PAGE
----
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By Allan Maynard, MSc. – October 26, 2020


From National Geographic 06/2018 – a market stall in Zhejiang, China

Everyday, we touch hundreds od items that are made of plastic. Plastics have greatly benefited humankind. They help keep planes in the air, make automobiles more fuel efficient, and allow the shipment of clean drinking water where needed. From computers and cell phones to televisions and microwaves, durable, lightweight and affordable plastics have helped revolutionize the electronics we rely on every day. Plastics also help to preserve the longevity of food and allow goods to be conveniently packaged for shipment to markets. Modern healthcare would not be possible without the use of plastic materials. From keeping damaged hearts beating to the smallest tubing, plastics have made health care simpler, more sterile and less painful.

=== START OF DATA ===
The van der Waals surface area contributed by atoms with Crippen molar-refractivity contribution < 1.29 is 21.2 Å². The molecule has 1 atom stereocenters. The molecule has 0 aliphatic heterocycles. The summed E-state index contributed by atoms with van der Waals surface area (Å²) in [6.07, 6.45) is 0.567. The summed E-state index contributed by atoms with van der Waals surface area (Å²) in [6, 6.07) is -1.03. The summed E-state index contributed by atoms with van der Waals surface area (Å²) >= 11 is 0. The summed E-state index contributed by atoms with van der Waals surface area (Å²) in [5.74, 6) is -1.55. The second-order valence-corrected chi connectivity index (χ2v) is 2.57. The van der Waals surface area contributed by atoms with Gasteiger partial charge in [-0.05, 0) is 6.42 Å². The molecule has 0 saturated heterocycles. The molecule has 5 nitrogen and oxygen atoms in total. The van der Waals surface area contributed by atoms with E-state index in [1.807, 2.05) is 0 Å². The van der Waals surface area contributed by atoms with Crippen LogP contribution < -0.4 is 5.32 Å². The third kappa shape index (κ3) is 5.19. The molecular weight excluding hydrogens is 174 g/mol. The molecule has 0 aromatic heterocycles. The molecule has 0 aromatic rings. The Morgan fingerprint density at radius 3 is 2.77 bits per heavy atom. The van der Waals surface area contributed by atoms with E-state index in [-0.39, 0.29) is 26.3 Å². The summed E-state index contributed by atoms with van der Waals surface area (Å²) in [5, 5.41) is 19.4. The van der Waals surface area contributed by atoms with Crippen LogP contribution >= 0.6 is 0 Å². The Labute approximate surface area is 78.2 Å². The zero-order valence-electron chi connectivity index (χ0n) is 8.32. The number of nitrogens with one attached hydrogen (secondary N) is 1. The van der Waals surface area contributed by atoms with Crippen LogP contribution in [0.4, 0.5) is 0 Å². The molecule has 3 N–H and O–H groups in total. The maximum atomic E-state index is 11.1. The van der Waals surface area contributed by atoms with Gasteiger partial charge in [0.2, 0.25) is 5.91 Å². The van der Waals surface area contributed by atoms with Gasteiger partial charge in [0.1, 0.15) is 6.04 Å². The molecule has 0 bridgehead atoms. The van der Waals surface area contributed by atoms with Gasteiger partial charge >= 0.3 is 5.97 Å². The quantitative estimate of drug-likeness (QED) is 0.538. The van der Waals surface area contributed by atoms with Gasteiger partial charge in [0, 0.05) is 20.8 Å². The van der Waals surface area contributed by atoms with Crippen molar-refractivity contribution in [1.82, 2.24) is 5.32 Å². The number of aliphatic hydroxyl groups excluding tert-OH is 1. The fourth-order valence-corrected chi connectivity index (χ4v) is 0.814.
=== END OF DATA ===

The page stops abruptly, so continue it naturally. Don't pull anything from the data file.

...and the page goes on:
Yes – plastics have greatly benefited humankind but the benefits and convenience have come at a great price. This is the great plastics conundrum. We have been relying upon but also overusing plastics for the past 5 decades and now we are drowning in the resulting waste. It is a serious problem that science failed to properly predict.